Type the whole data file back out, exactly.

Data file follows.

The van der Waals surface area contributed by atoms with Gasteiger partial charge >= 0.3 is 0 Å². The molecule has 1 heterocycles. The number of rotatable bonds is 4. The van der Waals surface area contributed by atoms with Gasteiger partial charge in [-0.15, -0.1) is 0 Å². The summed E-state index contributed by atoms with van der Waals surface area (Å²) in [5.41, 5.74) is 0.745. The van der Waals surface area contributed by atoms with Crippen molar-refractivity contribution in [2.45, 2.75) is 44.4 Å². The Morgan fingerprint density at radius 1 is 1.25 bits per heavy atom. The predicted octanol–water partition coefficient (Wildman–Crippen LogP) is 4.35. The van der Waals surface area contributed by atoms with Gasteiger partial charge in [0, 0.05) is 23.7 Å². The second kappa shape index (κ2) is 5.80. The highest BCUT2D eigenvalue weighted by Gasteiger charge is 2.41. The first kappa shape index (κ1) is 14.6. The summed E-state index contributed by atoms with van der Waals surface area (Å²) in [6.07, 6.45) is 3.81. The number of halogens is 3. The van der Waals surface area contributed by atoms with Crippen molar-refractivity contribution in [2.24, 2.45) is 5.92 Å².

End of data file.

The van der Waals surface area contributed by atoms with Gasteiger partial charge >= 0.3 is 0 Å². The molecule has 1 heterocycles. The number of rotatable bonds is 4. The van der Waals surface area contributed by atoms with Gasteiger partial charge in [-0.15, -0.1) is 0 Å². The summed E-state index contributed by atoms with van der Waals surface area (Å²) in [5.41, 5.74) is 0.745. The van der Waals surface area contributed by atoms with Crippen molar-refractivity contribution in [2.45, 2.75) is 44.4 Å². The Morgan fingerprint density at radius 1 is 1.25 bits per heavy atom. The predicted octanol–water partition coefficient (Wildman–Crippen LogP) is 4.35. The van der Waals surface area contributed by atoms with Gasteiger partial charge in [0, 0.05) is 23.7 Å². The second kappa shape index (κ2) is 5.80. The highest BCUT2D eigenvalue weighted by Gasteiger charge is 2.41. The first kappa shape index (κ1) is 14.6. The summed E-state index contributed by atoms with van der Waals surface area (Å²) in [6.07, 6.45) is 3.81. The number of halogens is 3. The van der Waals surface area contributed by atoms with Crippen molar-refractivity contribution in [2.24, 2.45) is 5.92 Å².